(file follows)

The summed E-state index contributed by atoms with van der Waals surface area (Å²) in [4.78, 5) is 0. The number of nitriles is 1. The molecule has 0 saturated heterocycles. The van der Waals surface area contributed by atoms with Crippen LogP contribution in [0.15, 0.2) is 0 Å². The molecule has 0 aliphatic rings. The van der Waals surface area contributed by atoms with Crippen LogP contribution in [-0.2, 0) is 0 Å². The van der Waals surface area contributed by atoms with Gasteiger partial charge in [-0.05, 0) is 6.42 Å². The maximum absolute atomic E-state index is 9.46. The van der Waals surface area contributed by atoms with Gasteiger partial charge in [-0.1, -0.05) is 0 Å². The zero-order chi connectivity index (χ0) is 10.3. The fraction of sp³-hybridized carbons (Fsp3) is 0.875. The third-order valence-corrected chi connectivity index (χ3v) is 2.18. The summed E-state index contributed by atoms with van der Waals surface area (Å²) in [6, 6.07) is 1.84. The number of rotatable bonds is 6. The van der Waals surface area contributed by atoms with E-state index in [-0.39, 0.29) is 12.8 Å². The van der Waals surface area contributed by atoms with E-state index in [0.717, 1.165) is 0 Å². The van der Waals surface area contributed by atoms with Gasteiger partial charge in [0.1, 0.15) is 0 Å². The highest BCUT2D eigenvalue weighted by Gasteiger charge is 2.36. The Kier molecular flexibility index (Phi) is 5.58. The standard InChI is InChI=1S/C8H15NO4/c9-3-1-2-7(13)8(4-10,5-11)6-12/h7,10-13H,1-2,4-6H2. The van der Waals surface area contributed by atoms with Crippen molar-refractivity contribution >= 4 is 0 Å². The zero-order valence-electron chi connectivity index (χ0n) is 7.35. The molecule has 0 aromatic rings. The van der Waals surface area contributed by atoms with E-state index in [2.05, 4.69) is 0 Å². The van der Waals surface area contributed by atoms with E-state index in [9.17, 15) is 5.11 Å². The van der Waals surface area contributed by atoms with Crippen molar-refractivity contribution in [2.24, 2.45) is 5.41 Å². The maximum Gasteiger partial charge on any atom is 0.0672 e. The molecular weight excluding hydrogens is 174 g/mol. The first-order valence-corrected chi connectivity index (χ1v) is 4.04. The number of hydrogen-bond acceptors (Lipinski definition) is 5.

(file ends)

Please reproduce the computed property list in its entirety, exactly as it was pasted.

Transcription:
The summed E-state index contributed by atoms with van der Waals surface area (Å²) in [4.78, 5) is 0. The number of nitriles is 1. The molecule has 0 saturated heterocycles. The van der Waals surface area contributed by atoms with Crippen LogP contribution in [0.15, 0.2) is 0 Å². The molecule has 0 aliphatic rings. The van der Waals surface area contributed by atoms with Crippen LogP contribution in [-0.2, 0) is 0 Å². The van der Waals surface area contributed by atoms with Gasteiger partial charge in [-0.05, 0) is 6.42 Å². The maximum absolute atomic E-state index is 9.46. The van der Waals surface area contributed by atoms with Gasteiger partial charge in [-0.1, -0.05) is 0 Å². The zero-order chi connectivity index (χ0) is 10.3. The fraction of sp³-hybridized carbons (Fsp3) is 0.875. The third-order valence-corrected chi connectivity index (χ3v) is 2.18. The summed E-state index contributed by atoms with van der Waals surface area (Å²) in [6, 6.07) is 1.84. The number of rotatable bonds is 6. The van der Waals surface area contributed by atoms with E-state index in [-0.39, 0.29) is 12.8 Å². The van der Waals surface area contributed by atoms with E-state index in [0.717, 1.165) is 0 Å². The van der Waals surface area contributed by atoms with Gasteiger partial charge in [0.1, 0.15) is 0 Å². The highest BCUT2D eigenvalue weighted by Gasteiger charge is 2.36. The Kier molecular flexibility index (Phi) is 5.58. The standard InChI is InChI=1S/C8H15NO4/c9-3-1-2-7(13)8(4-10,5-11)6-12/h7,10-13H,1-2,4-6H2. The van der Waals surface area contributed by atoms with Crippen molar-refractivity contribution >= 4 is 0 Å². The zero-order valence-electron chi connectivity index (χ0n) is 7.35. The molecule has 0 aromatic rings. The van der Waals surface area contributed by atoms with E-state index in [2.05, 4.69) is 0 Å². The van der Waals surface area contributed by atoms with E-state index in [9.17, 15) is 5.11 Å². The van der Waals surface area contributed by atoms with Crippen molar-refractivity contribution in [2.24, 2.45) is 5.41 Å². The maximum Gasteiger partial charge on any atom is 0.0672 e. The molecular weight excluding hydrogens is 174 g/mol. The first-order valence-corrected chi connectivity index (χ1v) is 4.04. The number of hydrogen-bond acceptors (Lipinski definition) is 5.